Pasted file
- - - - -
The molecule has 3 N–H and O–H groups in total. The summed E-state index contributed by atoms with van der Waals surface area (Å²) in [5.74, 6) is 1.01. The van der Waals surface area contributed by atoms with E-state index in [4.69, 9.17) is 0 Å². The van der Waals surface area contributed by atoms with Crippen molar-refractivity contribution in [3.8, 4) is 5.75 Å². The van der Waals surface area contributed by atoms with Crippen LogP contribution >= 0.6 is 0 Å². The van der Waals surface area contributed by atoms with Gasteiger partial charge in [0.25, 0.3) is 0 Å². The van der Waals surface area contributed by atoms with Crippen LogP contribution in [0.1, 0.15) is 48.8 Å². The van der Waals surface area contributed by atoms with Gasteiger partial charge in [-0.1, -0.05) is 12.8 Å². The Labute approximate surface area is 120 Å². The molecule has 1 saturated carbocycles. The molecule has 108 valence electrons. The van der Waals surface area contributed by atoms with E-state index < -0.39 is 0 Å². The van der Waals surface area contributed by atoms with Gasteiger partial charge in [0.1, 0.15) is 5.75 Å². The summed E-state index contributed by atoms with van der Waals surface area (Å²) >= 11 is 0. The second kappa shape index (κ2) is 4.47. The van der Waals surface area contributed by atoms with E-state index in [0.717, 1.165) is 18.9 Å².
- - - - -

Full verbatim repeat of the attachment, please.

The molecule has 3 N–H and O–H groups in total. The summed E-state index contributed by atoms with van der Waals surface area (Å²) in [5.74, 6) is 1.01. The van der Waals surface area contributed by atoms with E-state index in [4.69, 9.17) is 0 Å². The van der Waals surface area contributed by atoms with Crippen molar-refractivity contribution in [3.8, 4) is 5.75 Å². The van der Waals surface area contributed by atoms with Crippen LogP contribution >= 0.6 is 0 Å². The van der Waals surface area contributed by atoms with Gasteiger partial charge in [0.25, 0.3) is 0 Å². The van der Waals surface area contributed by atoms with Crippen LogP contribution in [0.1, 0.15) is 48.8 Å². The van der Waals surface area contributed by atoms with Gasteiger partial charge in [-0.1, -0.05) is 12.8 Å². The Labute approximate surface area is 120 Å². The molecule has 1 saturated carbocycles. The molecule has 108 valence electrons. The van der Waals surface area contributed by atoms with E-state index < -0.39 is 0 Å². The van der Waals surface area contributed by atoms with Gasteiger partial charge in [0.1, 0.15) is 5.75 Å². The summed E-state index contributed by atoms with van der Waals surface area (Å²) >= 11 is 0. The second kappa shape index (κ2) is 4.47. The van der Waals surface area contributed by atoms with E-state index in [0.717, 1.165) is 18.9 Å².